The pretty lieutenant panted up, and glared at him. "We didn't. We were following you."
Homer stared at them with his mouth open. "But, but . . . the ME's reports. And the Meyers sisters said it wasn't me."
"I know, but . . . all the bartenders know you, know you go off with women all the time. And . . . you know all about forensics and DNA tests. You would know how to confound them. You had a tour of the medical wastes plant where the Ripper's contamination could have come from."
Homer sagged, adrenaline fading. "Oh. My. I should never have told you I was the Evil Alt. But I don't think picking up human women should count as a perversion. After all, they look just like dragons in human-form. In pretty colors."
The struggling dragon was shot with a tranquilizer. Untangled. Sacked—a restraint system for dragons, a wide elastic girdle that would hold the wings close to the body. Leather mittens on hands and feet, stretchy plastic restraints that wouldn't damage anything, if the dragon changed. A slug of antacid poured down his throat.
"He must be under thirty, he could barely flame." Homer started laughing again. "And I'm so damned civilized I just couldn't do it. Herod is going to be furious." He burped, and controlled his breathing.
Sergeant Diamond walked away from a confab with a bunch of the troopers. "Homer, I'm sorry, but half the city saw you flame . . . "
Homer just wormed a hand out from under the net and took the antacid from him. Chugged it all down. Turned his head carefully away and burped. Not a bit of flame. Excellent.
The youngster was fighting the tranqs. There was a limit to what the police were allowed to ask him, while he was under the influence. But identity and next of kin were allowable.
Jason stooped over the prone dragon. "Desota. What is your address?"
"Don't call me that." His lips pulled back from white teeth. "They threw me out, I won't use their name."
"Shall we call someone for you?"
"Call my mother a . . . " His eyes glazed, but he shook his head and fought his way back. "She won't even talk to me. And it's all her fault, not mine. She's the whore that bedded a dragon. I'd like to kill her. Kill all the loose women who . . ." his eyes glazed.
A squad car pulled up with the intended victim, and the two dragons' clothing.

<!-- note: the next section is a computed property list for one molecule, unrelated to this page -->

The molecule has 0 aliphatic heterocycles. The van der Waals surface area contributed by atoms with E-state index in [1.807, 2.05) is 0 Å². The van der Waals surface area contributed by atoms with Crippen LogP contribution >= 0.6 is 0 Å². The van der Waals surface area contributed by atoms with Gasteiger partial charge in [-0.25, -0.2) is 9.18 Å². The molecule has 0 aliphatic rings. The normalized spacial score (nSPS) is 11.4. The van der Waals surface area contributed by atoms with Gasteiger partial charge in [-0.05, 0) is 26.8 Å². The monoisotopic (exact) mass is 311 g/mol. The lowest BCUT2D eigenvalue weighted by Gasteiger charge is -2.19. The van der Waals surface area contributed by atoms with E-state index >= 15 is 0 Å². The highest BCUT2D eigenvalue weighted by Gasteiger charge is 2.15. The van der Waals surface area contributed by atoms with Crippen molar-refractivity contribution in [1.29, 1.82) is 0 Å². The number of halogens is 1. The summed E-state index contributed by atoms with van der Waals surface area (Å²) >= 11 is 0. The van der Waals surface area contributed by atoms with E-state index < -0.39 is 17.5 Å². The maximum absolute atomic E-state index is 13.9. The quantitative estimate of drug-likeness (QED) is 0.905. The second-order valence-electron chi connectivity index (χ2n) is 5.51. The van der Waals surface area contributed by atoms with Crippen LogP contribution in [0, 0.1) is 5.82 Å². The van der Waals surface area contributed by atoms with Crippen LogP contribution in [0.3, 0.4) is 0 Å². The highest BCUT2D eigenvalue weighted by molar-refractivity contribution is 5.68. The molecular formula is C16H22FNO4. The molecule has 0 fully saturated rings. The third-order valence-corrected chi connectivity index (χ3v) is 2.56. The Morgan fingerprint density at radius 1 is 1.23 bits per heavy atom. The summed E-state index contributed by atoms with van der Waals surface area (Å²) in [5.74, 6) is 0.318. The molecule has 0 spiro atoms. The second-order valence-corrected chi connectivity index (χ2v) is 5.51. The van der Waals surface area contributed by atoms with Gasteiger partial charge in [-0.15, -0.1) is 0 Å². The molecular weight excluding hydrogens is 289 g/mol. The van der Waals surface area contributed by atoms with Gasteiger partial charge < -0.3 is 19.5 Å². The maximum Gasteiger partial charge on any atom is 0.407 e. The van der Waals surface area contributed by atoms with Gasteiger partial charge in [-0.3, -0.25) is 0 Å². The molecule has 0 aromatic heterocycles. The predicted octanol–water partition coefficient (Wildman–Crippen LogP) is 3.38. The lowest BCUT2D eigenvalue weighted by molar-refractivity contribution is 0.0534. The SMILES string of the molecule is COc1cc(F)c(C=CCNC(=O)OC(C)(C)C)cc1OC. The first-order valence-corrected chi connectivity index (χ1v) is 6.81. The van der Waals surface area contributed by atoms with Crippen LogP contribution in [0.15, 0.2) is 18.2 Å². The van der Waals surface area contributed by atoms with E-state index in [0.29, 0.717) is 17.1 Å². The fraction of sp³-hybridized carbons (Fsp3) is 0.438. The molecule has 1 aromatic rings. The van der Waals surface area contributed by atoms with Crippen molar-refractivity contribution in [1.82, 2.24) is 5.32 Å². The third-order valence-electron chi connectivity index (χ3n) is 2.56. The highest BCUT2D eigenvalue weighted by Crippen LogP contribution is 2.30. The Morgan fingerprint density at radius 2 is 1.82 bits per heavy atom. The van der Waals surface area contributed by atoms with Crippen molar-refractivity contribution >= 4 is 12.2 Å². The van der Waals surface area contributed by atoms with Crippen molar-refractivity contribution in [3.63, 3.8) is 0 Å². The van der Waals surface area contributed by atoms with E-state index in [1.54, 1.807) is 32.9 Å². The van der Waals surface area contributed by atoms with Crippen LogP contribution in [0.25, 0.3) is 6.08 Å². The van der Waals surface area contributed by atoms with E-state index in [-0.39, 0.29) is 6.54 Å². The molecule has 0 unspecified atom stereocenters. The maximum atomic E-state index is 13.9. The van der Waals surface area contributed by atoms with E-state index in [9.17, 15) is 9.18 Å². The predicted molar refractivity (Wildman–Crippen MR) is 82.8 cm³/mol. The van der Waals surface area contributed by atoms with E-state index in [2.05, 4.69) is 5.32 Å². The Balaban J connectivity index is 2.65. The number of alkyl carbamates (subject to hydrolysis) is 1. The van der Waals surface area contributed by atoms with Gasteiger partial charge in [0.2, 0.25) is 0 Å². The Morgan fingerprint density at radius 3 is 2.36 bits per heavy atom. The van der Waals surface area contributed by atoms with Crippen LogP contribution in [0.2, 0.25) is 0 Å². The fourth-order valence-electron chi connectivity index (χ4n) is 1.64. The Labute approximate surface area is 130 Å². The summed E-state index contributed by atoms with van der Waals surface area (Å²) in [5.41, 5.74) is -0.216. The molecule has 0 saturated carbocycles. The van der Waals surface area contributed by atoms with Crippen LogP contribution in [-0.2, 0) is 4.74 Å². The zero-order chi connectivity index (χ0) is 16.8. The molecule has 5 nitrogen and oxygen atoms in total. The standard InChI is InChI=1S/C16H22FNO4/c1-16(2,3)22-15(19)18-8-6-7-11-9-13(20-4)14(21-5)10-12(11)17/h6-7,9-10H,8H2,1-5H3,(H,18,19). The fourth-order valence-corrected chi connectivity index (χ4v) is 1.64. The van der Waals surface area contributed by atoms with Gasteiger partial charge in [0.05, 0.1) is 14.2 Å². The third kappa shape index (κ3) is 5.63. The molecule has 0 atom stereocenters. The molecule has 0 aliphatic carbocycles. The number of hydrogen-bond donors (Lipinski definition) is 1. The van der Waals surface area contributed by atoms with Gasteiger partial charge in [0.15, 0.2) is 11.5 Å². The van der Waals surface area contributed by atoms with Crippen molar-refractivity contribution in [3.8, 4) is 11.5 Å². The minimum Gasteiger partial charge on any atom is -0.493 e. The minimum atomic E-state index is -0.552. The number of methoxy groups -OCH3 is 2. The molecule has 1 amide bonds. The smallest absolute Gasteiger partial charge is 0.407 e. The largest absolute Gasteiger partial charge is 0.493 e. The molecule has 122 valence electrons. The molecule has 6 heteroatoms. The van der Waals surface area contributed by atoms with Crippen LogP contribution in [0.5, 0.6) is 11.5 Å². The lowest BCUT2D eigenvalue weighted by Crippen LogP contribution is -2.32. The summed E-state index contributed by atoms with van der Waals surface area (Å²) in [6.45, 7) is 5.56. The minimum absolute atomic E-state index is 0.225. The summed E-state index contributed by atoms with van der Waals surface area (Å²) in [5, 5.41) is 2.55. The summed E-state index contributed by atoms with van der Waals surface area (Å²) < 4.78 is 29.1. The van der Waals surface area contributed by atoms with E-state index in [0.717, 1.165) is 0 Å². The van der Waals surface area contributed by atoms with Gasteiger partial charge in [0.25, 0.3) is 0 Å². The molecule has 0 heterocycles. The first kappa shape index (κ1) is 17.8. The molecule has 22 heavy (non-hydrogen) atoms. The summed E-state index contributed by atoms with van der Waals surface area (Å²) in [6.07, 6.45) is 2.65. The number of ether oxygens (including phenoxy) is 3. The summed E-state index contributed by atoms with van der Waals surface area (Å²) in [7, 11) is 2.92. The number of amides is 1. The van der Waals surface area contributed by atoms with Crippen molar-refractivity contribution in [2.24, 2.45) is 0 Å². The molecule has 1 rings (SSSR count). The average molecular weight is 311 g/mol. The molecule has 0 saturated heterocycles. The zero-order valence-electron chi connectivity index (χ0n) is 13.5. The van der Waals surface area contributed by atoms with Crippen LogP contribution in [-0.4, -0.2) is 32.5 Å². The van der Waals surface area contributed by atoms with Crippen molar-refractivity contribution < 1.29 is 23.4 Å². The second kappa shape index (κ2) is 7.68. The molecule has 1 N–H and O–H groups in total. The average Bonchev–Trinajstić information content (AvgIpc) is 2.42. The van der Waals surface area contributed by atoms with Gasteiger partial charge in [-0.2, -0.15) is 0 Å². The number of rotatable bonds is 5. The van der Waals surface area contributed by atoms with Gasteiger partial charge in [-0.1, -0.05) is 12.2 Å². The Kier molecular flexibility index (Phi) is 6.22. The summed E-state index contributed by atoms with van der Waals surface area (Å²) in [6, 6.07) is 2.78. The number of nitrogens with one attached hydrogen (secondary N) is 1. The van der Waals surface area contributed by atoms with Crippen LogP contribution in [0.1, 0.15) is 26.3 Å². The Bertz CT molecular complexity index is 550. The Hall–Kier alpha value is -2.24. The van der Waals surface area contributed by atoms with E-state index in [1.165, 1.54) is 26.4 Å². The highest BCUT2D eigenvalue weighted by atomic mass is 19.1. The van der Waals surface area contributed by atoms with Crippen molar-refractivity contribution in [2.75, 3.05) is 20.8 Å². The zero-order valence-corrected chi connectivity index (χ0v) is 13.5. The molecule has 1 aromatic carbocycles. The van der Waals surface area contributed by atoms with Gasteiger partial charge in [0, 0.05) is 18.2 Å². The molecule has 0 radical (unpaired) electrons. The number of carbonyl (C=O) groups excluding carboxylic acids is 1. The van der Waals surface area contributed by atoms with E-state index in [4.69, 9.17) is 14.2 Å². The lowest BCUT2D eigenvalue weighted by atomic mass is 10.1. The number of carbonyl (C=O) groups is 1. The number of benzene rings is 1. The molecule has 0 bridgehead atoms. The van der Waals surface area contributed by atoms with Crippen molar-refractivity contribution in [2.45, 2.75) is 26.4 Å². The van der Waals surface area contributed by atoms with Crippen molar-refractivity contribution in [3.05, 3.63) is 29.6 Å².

The woman was clutching his jewelry. "Who should I give these to? Do you want me to keep them safe for you?" She bent and peered at him. "Oh my god! The Ripper! You saved me from the Ripper!" She edged away from the other netted bundle. How could she tell us apart?
The ID in the clothing the Ripper had left behind was counterfeit, but he answered to Herod Knife Edge.
"Couldn't you pick a different sort of name, something unique?" Jason flipped through the cards in the wallet.
"Herod was the best. The last of the Dragon Lords. I laugh when I hear dragons call themselves lord. But I was going to be a real lord. The ruler of all I surveyed." He panted angrily. "A reign of terror." Then the tranqs won and he went limp.
Homer bristled. "Herod never killed anyone who didn't need it. And he didn't kill women unless they really needed it."
Jason snickered. "The Herod? I suppose you are old enough to have known him. Did you ever meet him?"
Homer rolled his eyes, but then a second wave of people arrived. Jason's superiors, the District Attorney getting in at the start, reporters. As they untangled him, Homer made sure the news camera all got a good shot of his injured wing. Women were suckers for injured heroes. If he was going to feel the pain, he might as well reap the benefits.
Once the drugs wore off, they found themselves dealing with a dragon who gazed dully at the bars and whined that he hadn't done it, whatever it was, who remembered his Church prayers, and wept to have been cast out. Who changed back to human-form and refused to acknowledge being a dragon.
The prosecutor kept them briefed. "A beggar, a druggie. He started changing five years ago, when he was twenty. He first noticed the alt as a teenager. He started remembering doing dangerous, violent things. He drank to forget, and managed to partially inhibit the Ripper's ascent, purely by accident. But he couldn't stay drunk all the time. His alt started stalking women, stealing, got clothing that would get him into clubs, where he could find the women he wanted. Where he could play with them before he raped and killed and . . . partially ate them."
Jason shivered. This part wasn't up to him, and he was really glad.
Homer was so pumped up, he didn't seem to mind his stay in jail. Herod had surfaced early in the morning, and been sarcastic, but just a bit proud of his alt. He'd only been a little rude about the stitches in the wing, which would require that they stay in dragon-form for two weeks.
Jacqueline, the blonde from Homer's apartment; Betty the blonde from last night, Gale and Trouble had all ID'd Desota as the Human-form dragon they'd met in bars on the strip. "Except now he looks pathetic." Trouble said.
"They always do, once they're caught." Jason shrugged. "And this is his other personality."
Eventually the Church rolls turned up the teenaged demon who had been cast out when they spotted his scales. A woman who refused to admit she had a son with dark hair and scales.
Trouble had visited Homer, and left looking thoughtful. Scarlet had intercepted her.
"I'm fine. I just . . . I always thought I was a hybrid, half Wuss. But Herod said I may be a dragon. Homer said the weird way some of the stuff I remember seems kinda remote, how sometimes I'm cheerful, and then I'll turn around and hit people . . . He says that's just like a dragon. He says it'll get worse, until I'm two completely separate people. I wanted to go to the Gold Country. Stake a claim. I didn't even care about getting rich, so long as I could make a living out there, away from everyone."
"Don't dragons ever mine?" Scarlet scratched her head. "I read a book about a dragon that was a pioneer. There's not a whole lot of difference."
"Yeah. If I can fly . . . and if I grow big claws, I could dig . . . " She frowned at her fingernails. Thick and strong, but nowhere near a dragon’s.
"I suspect a shovel would still work better."
"I suppose. And I can stop worrying about going crazy, because it's all normal for a dragon." A hesitant smile peeped through and the girl’s shoulders relaxed.